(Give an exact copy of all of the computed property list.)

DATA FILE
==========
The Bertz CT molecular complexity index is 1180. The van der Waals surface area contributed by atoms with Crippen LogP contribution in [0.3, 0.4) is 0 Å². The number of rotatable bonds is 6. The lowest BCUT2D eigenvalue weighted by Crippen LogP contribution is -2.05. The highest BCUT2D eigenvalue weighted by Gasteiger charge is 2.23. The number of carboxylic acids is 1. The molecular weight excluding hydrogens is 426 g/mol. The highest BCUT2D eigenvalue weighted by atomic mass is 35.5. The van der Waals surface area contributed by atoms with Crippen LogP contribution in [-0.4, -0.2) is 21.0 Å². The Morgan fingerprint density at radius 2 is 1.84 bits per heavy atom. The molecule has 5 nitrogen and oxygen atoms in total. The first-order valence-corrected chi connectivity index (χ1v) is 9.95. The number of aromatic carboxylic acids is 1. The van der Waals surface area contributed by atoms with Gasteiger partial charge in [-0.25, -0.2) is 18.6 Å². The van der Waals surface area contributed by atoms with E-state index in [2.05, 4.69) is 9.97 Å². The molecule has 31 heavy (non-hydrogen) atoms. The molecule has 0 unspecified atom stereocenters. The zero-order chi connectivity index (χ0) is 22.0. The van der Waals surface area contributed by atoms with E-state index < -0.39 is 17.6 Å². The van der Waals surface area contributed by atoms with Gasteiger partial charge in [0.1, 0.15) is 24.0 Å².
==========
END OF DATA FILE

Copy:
The Bertz CT molecular complexity index is 1180. The van der Waals surface area contributed by atoms with Crippen LogP contribution in [0.3, 0.4) is 0 Å². The number of rotatable bonds is 6. The lowest BCUT2D eigenvalue weighted by Crippen LogP contribution is -2.05. The highest BCUT2D eigenvalue weighted by Gasteiger charge is 2.23. The number of carboxylic acids is 1. The molecular weight excluding hydrogens is 426 g/mol. The highest BCUT2D eigenvalue weighted by atomic mass is 35.5. The van der Waals surface area contributed by atoms with Crippen LogP contribution in [-0.4, -0.2) is 21.0 Å². The Morgan fingerprint density at radius 2 is 1.84 bits per heavy atom. The molecule has 5 nitrogen and oxygen atoms in total. The first-order valence-corrected chi connectivity index (χ1v) is 9.95. The number of aromatic carboxylic acids is 1. The van der Waals surface area contributed by atoms with Gasteiger partial charge in [-0.25, -0.2) is 18.6 Å². The van der Waals surface area contributed by atoms with E-state index in [2.05, 4.69) is 9.97 Å². The molecule has 31 heavy (non-hydrogen) atoms. The molecule has 0 unspecified atom stereocenters. The zero-order chi connectivity index (χ0) is 22.0. The van der Waals surface area contributed by atoms with E-state index < -0.39 is 17.6 Å². The van der Waals surface area contributed by atoms with Gasteiger partial charge in [0.1, 0.15) is 24.0 Å².